If you have no sense of direction, then walking from the National Gallery in London to Harvey Nichols is probably not a good idea, unless you have done it before and for some reason, your feet go in the right direction and you get there

There are no sales in   Edinburgh or London when I am there.

In the UK, they say sorry instead of excuse me, which does make it better when they bump into you.

In London, you can be engaged just by closing a bathroom door.

In the Uk, everyone says  no worries. We have recently taken that one. I still worry.

If you are walking down the Royal Mile in Edinburgh and you see men on stilts, Vikings, people  in animal costumes, a lot of Elizabethans, mimes, magicians  and assorted costumes; and they happen to be begging, cajoling, pleading, persuading, enticing, sweet-talking you into seeing their plays, you have arrived in August at the Fringe Festival .It is one of the largest and most popular theatre arts festivals in the world.  My daughter has performed there and my son has worked there.  It is one of my favorite places to be in August.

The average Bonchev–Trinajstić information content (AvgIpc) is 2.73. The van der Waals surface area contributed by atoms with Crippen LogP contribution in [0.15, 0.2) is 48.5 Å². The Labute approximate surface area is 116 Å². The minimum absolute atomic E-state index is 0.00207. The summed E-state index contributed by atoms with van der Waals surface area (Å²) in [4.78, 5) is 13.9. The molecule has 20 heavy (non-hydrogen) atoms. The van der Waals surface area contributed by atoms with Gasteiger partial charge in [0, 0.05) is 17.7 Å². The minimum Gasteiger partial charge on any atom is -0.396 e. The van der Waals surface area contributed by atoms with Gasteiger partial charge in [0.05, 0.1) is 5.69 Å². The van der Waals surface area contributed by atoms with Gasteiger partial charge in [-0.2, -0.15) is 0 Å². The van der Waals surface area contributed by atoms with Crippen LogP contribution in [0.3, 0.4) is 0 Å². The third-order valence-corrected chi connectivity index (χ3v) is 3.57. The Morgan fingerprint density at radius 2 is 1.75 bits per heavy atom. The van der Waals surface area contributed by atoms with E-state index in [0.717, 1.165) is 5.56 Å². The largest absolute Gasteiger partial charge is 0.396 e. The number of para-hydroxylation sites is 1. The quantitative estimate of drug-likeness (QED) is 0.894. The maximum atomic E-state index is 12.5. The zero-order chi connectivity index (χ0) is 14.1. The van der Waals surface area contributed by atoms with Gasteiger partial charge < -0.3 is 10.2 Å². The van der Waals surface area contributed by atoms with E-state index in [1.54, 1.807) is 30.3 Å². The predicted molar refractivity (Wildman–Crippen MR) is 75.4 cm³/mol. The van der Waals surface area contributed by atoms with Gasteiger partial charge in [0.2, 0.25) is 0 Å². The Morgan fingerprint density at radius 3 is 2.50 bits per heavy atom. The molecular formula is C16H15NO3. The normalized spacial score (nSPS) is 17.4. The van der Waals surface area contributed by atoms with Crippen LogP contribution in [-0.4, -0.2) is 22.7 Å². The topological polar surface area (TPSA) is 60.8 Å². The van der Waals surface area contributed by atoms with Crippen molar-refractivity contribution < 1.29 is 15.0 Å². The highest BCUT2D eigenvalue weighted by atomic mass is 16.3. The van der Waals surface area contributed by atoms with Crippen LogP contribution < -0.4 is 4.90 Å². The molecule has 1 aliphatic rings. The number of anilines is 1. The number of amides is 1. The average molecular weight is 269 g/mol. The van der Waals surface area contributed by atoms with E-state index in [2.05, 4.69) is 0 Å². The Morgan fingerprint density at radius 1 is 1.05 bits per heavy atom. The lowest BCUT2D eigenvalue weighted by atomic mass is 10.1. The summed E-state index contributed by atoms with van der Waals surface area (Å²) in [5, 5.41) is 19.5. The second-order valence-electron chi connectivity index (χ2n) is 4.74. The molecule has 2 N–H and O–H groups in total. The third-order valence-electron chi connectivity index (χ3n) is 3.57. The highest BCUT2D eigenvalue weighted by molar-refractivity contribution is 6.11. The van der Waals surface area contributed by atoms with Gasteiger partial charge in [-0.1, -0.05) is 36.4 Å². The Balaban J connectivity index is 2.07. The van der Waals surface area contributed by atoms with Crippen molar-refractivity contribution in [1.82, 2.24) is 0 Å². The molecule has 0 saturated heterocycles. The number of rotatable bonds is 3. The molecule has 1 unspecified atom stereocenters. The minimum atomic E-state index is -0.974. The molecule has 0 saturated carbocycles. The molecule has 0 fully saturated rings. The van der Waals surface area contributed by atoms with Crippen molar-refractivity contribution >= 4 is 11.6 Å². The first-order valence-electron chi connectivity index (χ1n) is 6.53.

The Edinburgh Tatoo, which has been sold out in advance for the last two decades, plays every night in August.  It is a ceremonial performance by military musicians. There are military corps from all over the world playing bagpipes and drums. It has turned into quite the extravaganza and like nothing else I have ever seen. I have to say I teared up at the end when 8000 people linked arms and sang Auld Lang Syne with correct pronunciation.

Not everyone in Edinburgh speaks like Sean Connery and sometimes understanding the Scottish brogue can be a bit of a problem.  I just smile and nod and I hope I didn’t agree to anything important.